Washington Post has an interesting article on racist tendencies across the world by Mark Fisher. While asking someone if they are racist would not provide any useful information, racism (here) is measured by the percentage of people who when asked to pick from groups of people they would not want as neighbours answered “people of another race.”
The map in the article shows a wide variation across countries as would be expected. The “western” especially Anglo and Latin countries scored well, as did Scandinavia. In the middle ground were Eastern Europe and China. What surprised me was the list of countries where over 40% or more indicated racism: Hong Kong, Jordan, Bangladesh and India. Among these India had the least score. We love to disparage Pakistan at every level in this country. But Pakistan belongs in the less racist camp in this survey.
Now living in India I can attest that there is a lot of racism here. Colour of skin and looks matter a lot to many people. This is despite the fact that it is one of the most diverse nations on earth (in terms of race, language, religion and so many other factors). But I find it hard to believe that we are so horribly ranked in this survey relative to other countries.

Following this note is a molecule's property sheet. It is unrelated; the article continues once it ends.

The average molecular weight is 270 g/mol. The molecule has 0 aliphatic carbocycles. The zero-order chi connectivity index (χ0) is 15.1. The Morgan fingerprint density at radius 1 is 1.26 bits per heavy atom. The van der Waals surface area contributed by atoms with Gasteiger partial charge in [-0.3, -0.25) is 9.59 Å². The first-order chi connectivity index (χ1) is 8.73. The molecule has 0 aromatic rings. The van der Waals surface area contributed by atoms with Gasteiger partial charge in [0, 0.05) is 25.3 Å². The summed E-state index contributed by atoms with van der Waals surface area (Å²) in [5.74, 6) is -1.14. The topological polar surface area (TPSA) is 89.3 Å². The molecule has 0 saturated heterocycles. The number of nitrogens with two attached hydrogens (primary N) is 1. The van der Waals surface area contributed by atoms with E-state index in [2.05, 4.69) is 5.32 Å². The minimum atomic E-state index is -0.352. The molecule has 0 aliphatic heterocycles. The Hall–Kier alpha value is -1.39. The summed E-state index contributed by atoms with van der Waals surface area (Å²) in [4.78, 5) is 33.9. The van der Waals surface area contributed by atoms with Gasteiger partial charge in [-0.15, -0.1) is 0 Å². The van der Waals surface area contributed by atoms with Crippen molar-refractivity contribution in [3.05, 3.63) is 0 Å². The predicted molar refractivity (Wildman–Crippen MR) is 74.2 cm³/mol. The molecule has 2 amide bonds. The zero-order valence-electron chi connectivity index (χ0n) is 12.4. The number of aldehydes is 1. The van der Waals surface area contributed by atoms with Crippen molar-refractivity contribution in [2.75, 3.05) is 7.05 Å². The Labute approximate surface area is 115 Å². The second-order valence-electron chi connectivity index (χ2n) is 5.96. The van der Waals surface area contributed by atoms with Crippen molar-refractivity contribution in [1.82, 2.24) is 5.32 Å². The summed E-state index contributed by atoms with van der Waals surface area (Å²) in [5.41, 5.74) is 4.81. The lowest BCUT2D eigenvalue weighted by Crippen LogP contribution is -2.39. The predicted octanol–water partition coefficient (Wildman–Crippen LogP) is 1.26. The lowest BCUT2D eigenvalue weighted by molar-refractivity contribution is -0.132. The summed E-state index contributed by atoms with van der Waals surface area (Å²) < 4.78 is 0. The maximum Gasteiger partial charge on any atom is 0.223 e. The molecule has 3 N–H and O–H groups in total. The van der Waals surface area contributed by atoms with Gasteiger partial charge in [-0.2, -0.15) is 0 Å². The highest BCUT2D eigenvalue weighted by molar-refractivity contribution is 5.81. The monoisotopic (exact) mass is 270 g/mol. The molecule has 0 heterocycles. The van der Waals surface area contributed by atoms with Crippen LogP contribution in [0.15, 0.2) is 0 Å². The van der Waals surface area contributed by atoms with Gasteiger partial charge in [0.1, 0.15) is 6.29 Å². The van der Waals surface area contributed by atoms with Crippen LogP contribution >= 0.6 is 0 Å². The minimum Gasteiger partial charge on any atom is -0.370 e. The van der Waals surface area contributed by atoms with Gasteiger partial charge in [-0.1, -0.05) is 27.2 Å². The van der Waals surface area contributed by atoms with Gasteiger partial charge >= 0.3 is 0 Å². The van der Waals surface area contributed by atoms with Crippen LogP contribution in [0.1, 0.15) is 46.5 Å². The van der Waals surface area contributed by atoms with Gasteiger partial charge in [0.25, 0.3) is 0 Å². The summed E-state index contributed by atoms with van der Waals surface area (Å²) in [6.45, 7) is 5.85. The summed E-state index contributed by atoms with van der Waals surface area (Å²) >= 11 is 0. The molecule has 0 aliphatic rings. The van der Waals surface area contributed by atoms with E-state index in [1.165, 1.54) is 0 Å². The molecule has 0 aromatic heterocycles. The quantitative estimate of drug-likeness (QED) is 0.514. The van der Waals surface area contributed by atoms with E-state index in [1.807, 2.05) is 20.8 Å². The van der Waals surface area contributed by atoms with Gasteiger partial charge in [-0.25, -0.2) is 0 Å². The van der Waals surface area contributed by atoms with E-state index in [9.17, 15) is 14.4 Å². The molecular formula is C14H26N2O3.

There must be something else that explains this. Maybe there is some error in the survey itself or in the way the question was posed. Was the question translated well? Are there cultural reasons why the question was incorrectly understood?
Why are the scores of Hong Kong and China so different? Are the Japanese so much less racist than the Chinese who in turn are less so than Koreans?
Still, it was sobering to read.